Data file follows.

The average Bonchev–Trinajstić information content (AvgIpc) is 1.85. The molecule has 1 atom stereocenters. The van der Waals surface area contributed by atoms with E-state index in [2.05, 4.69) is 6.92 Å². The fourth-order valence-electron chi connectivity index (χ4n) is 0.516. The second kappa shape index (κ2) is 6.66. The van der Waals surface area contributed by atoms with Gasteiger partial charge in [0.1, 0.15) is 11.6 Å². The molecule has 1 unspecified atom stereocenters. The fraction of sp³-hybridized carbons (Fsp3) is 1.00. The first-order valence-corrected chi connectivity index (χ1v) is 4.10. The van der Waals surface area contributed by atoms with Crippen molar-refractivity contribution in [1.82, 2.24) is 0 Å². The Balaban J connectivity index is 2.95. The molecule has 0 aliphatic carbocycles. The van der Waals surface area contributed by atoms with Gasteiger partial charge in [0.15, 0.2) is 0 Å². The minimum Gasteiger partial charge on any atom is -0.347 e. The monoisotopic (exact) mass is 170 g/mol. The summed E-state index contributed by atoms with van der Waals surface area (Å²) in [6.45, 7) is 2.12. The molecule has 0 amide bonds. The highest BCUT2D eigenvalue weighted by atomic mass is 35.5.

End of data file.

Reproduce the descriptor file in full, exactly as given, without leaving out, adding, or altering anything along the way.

The average Bonchev–Trinajstić information content (AvgIpc) is 1.85. The molecule has 1 atom stereocenters. The van der Waals surface area contributed by atoms with E-state index in [2.05, 4.69) is 6.92 Å². The fourth-order valence-electron chi connectivity index (χ4n) is 0.516. The second kappa shape index (κ2) is 6.66. The van der Waals surface area contributed by atoms with Gasteiger partial charge in [0.1, 0.15) is 11.6 Å². The molecule has 1 unspecified atom stereocenters. The fraction of sp³-hybridized carbons (Fsp3) is 1.00. The first-order valence-corrected chi connectivity index (χ1v) is 4.10. The van der Waals surface area contributed by atoms with Crippen molar-refractivity contribution in [1.82, 2.24) is 0 Å². The Balaban J connectivity index is 2.95. The molecule has 0 aliphatic carbocycles. The van der Waals surface area contributed by atoms with Gasteiger partial charge in [0.15, 0.2) is 0 Å². The minimum Gasteiger partial charge on any atom is -0.347 e. The monoisotopic (exact) mass is 170 g/mol. The summed E-state index contributed by atoms with van der Waals surface area (Å²) in [6.45, 7) is 2.12. The molecule has 0 amide bonds. The highest BCUT2D eigenvalue weighted by atomic mass is 35.5.